Exploring “home” in early home computing
by Bailey Kelley
In various ways, I’ve been interested in domesticity as a constellation of expectations, practices, technologies, and affects that can provide access to all kinds of questions about labor, gender/race/class, and materiality. This week I’ve been asking: What does it mean to have a computer in the home, and if women have traditionally been the creators and managers of homes, what is their relationship to this technology?
Keeping in mind Gittelman’s definition of media as both technology and context, this project has two pieces. The actual hardware and software of early home computing intended to assist with various housekeeping tasks and the physical experience of using them; and their various paratexts, including advertisements, packaging, user manuals, and popular discourse. First I’ll tell you some of the more interesting things I’ve found in the past few days regarding each of these areas and how they might be theoretically framed, and then talk about ways this project could move forward from today.
I’ll start with the paratexts surrounding the technology. In the brief review of advertising and packaging that I’ve done, women are usually represented as watching someone else in the family use the computer, either husband or children. In the rare instances that they are featured at the console, they are using housekeeping software, like the Commodore 64’s “Micro Cookbook” or some kind of “self-improvement” program, whatever that means (figure 2). A lot of these texts, however, do directly address women as the household’s ultimate authority, the person who makes decisions about what comes into the home. A program in the VIC-20 is called the “Home Babysitter” and ads often emphasize the importance of providing exceptional educational tools for their children. Women continue to be constituted by their traditional gender roles of wife and mother; this is simply another technology framed as making the housewife more efficient, but probably just creates different kinds of labor, such as learning how to program and monitoring children’s use of it. Alternatively, we can think of the computer, especially in a domestic setting, as a container technology, a concept developed by Zoë Sofia that facilitates and nurtures, rather than a more masculine technology that manipulates and calculates.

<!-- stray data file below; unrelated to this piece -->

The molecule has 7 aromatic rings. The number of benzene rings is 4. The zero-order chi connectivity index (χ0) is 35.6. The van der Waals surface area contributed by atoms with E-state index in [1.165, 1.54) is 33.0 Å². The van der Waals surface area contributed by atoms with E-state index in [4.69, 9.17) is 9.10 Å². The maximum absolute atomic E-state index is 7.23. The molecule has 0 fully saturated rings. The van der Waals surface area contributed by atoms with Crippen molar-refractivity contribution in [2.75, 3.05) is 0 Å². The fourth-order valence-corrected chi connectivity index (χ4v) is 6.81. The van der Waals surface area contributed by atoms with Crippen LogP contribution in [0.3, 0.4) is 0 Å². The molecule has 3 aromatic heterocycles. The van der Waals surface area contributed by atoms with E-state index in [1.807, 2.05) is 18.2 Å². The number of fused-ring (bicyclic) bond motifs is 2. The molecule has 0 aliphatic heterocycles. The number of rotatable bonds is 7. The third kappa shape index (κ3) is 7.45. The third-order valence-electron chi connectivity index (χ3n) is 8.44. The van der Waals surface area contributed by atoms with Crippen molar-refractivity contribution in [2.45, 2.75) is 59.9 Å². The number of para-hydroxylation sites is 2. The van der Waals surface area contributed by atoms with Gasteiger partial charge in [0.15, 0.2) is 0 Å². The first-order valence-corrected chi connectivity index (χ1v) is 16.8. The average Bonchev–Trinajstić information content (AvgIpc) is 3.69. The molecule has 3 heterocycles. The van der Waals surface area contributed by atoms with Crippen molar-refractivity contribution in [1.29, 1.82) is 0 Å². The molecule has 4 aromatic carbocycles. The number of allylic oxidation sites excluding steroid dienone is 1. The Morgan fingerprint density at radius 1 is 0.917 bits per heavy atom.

I didn’t get my hands on any software that was explicitly housekeeping-related like the Coleco ADAM’s “Recipe Filer” or the Commodore VIC-20’s home inventory program, but I did set up Mattell’s Aquarius and played around with their FileForm software, a simple word-processing program that is described as being useful for keeping “all kinds of home records,” including recipes. In a previous project I recreated some dishes from recipe archives, so I approached this with the same attention to my own physical and psychological sensations as well as the materiality of the technology itself. I had the same issue with “fidelity” that we’ve been talking about all week: I was in TAG, not in a home, using a large, flat-screen tv, and I have more familiarity with computers than an average housewife would have, although that wasn’t really as much help as I thought it would be. After a lot of trial and error – literally pressing CTRL+Q, CTRL+W, CTRL+E until I found the help page at CTRL+P – and struggling to find a comfortable way of using the very awkward and slow keyboard with its raised rubber keys and unfamiliarly placed space key, I managed to create a file for my marinara recipe (figures 3 and 4). I felt an incredible sense of accomplishment and was pretty stoked that I had figured this out. Quickly after that rush of pride, though, I thought about how useful this would actually be for a home cook. There was no tagging or categorization system that I could see, so I would have to remember the file names of all the recipes that I created and open them up as needed. It wasn’t apparent how this technology would be more functional than a recipe box, especially since the computer probably wouldn’t be located in the kitchen so the recipe would have to be printed out when I wanted to use it. Nevertheless, I could understand how simply mastering this technology, regardless of its utility, would be an exciting and even empowering experience for a housewife in the early ‘80s. This gets us to thinking about how these technologies might serve very different purposes for the women who use them than their developers intended, just like the women who abuse the telephone by gossiping, as Marvin discusses.
Moving forward, I’d like to think more deeply about what it means to recast the computer as a feminine or maternal technology, as well as do more research on how the first home computers were actually used by women. This would require some difficult historical research, but I think it’s important to take seriously the groups that are explicitly excluded from authoritative textual communities and how their use of new technologies might influence their ultimate social meaning in addition to the discourses produced by experts.
Marvin, Carolyn. “Inventing the Expert.” When Old Technologies Were New: Thinking About Electric Communication in the Late Nineteenth Century. New York/Oxford: Oxford University Press, 1988. 9-62.
Sofia, Zoë. “Container Technologies.” Hypatia 15.5 (2000): 181-201.